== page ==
According to Control Risks’ 2008 Risk Map, there are some 57% of emerging markets that have a political risk rating of medium high or extremely high, which Strangfeld says is significant as emerging markets are of critical importance to business because of natural resources and manufacturing. So in their quest for new markets, natural resources and low cost centers of production, are companies destined to remain hapless victims of political risk?
Keat says that, through the simple process of engagement with host governments, companies can mitigate these risks. “What some mining or extractive companies do is that over a 10- or 15-year period they offer to give the asset back to the government,” he explains. “It also helps if you work with local partners that are making generous profits.” For example, in the controversial Sakhalin Island oil and gas development project, Keat says companies like Conoco, which worked with a local partner, fared better than Royal Dutch Shell and other oil majors, which went it alone and were later forced to sell assets by the Russian government.
“Companies like to think they are the victims, but if they are going into Africa developing a mining project, they are helping create the risk landscape,” Jardine Lloyd Thompson’s Stephens points out. She adds that when companies in extractive industry sectors are drafting agreements with host governments, they should include a more equitable equity share in order to head off any attempts by the government to forcibly renegotiate terms later on. “If oil prices are low, the host government should get 50%, for example, and if commodity prices are high, the percentage the government gets should reflect that,” she explains. “The government and the company need to profit in good times. The more a company understands the different components of risk and managing them positively, it is possible to mitigate them.”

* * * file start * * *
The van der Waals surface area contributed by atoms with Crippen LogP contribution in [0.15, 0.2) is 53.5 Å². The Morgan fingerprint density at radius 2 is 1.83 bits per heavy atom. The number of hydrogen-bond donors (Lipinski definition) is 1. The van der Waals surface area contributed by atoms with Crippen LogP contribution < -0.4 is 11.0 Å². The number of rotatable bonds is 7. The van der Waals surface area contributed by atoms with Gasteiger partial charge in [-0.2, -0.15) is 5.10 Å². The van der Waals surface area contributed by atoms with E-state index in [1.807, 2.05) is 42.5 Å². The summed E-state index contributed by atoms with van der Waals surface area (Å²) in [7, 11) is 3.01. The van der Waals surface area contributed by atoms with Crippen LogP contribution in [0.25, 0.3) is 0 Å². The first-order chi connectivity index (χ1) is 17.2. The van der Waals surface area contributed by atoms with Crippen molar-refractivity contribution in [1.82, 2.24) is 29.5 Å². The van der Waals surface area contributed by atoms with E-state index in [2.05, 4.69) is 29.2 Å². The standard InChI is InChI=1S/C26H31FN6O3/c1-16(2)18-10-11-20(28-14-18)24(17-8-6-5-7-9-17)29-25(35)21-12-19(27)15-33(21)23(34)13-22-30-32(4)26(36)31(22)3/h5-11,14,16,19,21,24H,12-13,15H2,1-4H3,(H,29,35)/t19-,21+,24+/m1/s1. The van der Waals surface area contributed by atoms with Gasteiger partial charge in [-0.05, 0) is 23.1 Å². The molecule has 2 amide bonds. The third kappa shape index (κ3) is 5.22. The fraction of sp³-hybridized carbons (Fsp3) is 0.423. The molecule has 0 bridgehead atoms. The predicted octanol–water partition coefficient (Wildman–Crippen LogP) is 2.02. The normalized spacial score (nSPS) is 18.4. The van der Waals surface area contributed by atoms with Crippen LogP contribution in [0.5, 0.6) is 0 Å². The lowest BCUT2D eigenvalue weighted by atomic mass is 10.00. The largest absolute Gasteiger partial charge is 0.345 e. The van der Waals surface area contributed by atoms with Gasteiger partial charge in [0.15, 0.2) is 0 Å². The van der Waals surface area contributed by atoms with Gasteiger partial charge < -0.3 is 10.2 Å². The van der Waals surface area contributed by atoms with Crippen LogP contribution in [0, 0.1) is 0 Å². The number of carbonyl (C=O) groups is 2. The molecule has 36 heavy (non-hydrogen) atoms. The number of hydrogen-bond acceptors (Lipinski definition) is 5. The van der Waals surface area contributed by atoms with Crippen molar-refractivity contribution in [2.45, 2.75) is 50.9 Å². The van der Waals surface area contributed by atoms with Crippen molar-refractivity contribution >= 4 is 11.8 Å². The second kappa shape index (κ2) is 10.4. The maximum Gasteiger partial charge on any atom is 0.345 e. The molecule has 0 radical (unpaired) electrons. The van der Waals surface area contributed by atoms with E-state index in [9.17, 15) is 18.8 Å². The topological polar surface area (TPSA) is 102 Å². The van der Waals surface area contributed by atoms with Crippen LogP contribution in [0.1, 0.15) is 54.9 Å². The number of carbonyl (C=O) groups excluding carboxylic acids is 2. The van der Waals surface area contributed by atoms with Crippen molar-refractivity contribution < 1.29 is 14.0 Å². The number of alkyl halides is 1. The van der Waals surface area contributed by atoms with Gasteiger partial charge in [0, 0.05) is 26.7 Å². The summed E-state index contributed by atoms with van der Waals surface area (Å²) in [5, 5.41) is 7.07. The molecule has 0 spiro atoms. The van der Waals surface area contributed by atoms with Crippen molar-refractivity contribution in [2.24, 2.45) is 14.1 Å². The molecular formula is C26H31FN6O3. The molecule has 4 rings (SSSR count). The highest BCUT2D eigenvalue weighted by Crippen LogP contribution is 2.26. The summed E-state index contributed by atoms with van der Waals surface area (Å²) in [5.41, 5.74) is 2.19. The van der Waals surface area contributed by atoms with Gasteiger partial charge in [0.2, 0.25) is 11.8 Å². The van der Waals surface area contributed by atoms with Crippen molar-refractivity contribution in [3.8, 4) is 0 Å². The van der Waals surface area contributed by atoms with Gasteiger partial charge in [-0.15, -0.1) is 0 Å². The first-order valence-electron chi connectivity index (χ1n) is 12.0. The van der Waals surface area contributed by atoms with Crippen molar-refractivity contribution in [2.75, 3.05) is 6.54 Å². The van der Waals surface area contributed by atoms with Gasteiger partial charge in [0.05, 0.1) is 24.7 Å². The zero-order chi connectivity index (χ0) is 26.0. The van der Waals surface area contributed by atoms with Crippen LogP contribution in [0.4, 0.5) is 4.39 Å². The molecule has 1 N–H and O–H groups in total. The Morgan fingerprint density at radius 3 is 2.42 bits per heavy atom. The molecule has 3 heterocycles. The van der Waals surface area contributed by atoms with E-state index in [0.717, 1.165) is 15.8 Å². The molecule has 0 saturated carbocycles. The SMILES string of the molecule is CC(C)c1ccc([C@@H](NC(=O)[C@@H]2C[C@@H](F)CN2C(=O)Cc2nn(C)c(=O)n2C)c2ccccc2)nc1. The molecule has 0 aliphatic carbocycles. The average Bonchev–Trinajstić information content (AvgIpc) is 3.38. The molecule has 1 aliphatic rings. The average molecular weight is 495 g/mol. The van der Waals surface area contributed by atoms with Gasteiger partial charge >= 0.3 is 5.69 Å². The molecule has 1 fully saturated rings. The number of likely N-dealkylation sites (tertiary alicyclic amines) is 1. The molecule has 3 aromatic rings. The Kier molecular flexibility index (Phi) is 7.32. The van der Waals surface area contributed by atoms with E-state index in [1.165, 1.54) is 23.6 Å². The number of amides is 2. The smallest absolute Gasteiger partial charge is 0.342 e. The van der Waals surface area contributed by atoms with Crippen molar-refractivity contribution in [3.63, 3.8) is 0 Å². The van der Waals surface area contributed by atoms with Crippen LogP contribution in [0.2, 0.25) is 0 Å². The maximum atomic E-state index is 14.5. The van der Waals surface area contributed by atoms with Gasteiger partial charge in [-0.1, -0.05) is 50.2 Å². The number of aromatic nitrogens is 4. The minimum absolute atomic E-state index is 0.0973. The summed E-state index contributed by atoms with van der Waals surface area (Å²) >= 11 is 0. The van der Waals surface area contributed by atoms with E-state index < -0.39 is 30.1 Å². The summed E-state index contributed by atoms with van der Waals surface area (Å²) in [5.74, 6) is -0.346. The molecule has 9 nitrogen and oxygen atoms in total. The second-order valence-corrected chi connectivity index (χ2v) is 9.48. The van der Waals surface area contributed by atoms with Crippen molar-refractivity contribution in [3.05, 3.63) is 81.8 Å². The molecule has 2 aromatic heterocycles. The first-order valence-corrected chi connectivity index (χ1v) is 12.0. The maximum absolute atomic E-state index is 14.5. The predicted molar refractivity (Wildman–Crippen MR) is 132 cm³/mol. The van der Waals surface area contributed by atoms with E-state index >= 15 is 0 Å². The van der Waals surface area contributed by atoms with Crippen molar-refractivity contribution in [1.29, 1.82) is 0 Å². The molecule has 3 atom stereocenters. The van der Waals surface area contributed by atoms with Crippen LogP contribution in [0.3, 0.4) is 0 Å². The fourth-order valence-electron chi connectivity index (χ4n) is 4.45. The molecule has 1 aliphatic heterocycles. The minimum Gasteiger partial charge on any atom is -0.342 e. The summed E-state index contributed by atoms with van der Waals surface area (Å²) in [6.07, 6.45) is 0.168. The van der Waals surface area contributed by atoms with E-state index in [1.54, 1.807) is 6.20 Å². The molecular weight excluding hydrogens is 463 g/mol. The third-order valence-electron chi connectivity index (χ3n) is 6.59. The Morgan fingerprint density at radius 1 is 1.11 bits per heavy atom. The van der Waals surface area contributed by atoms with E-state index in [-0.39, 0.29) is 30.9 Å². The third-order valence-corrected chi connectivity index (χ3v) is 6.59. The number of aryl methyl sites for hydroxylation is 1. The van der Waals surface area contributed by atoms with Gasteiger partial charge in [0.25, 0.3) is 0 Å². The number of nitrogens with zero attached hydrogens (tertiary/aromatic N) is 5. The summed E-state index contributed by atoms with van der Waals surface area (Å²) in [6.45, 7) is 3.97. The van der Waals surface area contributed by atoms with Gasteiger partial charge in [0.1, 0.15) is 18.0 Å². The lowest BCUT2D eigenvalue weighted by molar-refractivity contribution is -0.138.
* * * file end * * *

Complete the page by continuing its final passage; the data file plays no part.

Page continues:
For companies in the oil, gas and mining sectors, factoring in political risk is very much a part of doing business. “Extractive companies have always been aware of political risk,” says Keat. “They cannot help where natural resource deposits are. It is not as if they can go to another country. They are where they are.”
Yet with political risk becoming more pervasive and taking on new forms, the threat is no longer confined to just oil and mining majors. Increasingly it seems that any company looking to do business in developing markets needs to factor political volatility into the equation. “Companies outside the mining and oil sectors tend to look at political risk when they first enter a market, but then they don’t continue to monitor it,” says Keat. “Their supply chain is then put in jeopardy. There is inconsistent monitoring of political and regulatory risks. But in a competitive environment those companies that seriously monitor political risk are more likely to get their products to market.”